HEM Soeurn’s Story – the Right to the Truth
I kept this story hidden until recently because I thought that it would bring me even more suffering and shorten my life. But the opposite is true – when I disclosed my story with the support from TPO Cambodia, I felt relieved.
“In 1976, I was arrested and heavily tortured at Kdaing Nhgear Pagoda. I was chained by the legs and tied up to a tree by the hands, exposed to the sun, rain and wind for many days. It was utterly inhumane. They accused me of being a CIA spy and subjected me to intense torture and interrogations. When they did not get the answers they wanted, they covered my face with plastic until I became unconscious, and then threw water on my face until I regained consciousness. Then they interrogated me again. They interrogated me like that three times per day for seven days.
After I had been imprisoned at the pagoda, I was transferred to another place, Kach Roteh, where I was imprisoned for three months. There I suffered even more.
It was worse than being dead. The living conditions in that prison were worse than for animals. I was chained by the hands and legs to other prisoners, so we could not get up, sit or walk, and we had to lie down in the mud. During the three months I was imprisoned there, I was interrogated, treated inhumanely and tortured every single day. On top of experiencing physical pains, we also suffered psychologically. We lived in fear and panic because every night people were taken to be tortured and killed […]. In the end there were only two people left whose names were the same, me and another Soeurn. We were the only ones who survived. The rest of the 46 prisoners were executed […].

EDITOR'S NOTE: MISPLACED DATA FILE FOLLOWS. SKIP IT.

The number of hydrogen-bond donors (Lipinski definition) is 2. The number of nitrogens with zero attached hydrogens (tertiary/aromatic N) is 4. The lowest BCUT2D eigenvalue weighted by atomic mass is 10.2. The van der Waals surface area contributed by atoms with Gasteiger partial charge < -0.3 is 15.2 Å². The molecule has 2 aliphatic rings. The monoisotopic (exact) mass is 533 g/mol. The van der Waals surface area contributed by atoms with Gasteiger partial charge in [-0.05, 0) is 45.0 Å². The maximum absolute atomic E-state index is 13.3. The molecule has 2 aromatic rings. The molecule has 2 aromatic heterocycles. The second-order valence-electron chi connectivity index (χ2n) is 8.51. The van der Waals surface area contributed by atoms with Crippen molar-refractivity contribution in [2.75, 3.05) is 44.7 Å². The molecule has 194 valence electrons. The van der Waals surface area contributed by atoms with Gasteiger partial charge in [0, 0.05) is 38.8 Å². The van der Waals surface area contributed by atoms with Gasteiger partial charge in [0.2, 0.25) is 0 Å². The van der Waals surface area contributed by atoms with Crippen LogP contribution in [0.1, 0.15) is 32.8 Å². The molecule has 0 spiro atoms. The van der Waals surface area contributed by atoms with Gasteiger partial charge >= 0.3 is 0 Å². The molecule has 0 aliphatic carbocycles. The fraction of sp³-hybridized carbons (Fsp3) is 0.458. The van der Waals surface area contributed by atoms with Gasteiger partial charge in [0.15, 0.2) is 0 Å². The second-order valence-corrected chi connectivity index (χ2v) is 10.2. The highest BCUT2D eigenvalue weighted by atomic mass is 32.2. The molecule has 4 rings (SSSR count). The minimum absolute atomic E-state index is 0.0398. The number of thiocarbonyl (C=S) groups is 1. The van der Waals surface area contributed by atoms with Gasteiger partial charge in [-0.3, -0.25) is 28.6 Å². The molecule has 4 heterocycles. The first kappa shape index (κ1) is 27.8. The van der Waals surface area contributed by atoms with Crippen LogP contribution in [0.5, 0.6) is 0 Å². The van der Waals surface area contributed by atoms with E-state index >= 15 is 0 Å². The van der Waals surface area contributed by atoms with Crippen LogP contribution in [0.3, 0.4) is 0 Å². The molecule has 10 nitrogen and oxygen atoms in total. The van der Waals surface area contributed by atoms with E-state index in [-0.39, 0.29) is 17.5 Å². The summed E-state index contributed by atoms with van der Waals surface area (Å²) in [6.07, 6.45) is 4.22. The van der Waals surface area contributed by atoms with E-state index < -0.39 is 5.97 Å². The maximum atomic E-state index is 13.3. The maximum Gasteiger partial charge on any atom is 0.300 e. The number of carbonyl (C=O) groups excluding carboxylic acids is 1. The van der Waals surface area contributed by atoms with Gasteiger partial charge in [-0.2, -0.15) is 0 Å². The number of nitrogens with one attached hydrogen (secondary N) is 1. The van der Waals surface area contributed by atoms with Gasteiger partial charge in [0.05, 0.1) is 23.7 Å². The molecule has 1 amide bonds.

Everything that happened to me during my imprisonment under that regime that lasted 3 years, 8 months and 20 days was unjust and inhumane to me, my family and my relatives, but also to other victims and the Cambodian people […].
I kept this story hidden until recently because I thought that it would bring me even more suffering and shorten my life. But the opposite is true – when I disclosed my story with the support from TPO, I felt relieved. So I strongly support the disclosure of stories about human rights violations during Khmer Rouge times and urge others to tell their stories. I hope that other victims also get the opportunity to disclose their story.”
Mr Soeurn benefitted from TPO’s Testimonial Therapy and took part in a Truth-Telling Ceremony as part of TPO’s project Truth, Reconciliation and Healing – Towards a Shared Future which is funded by USAID and the American people.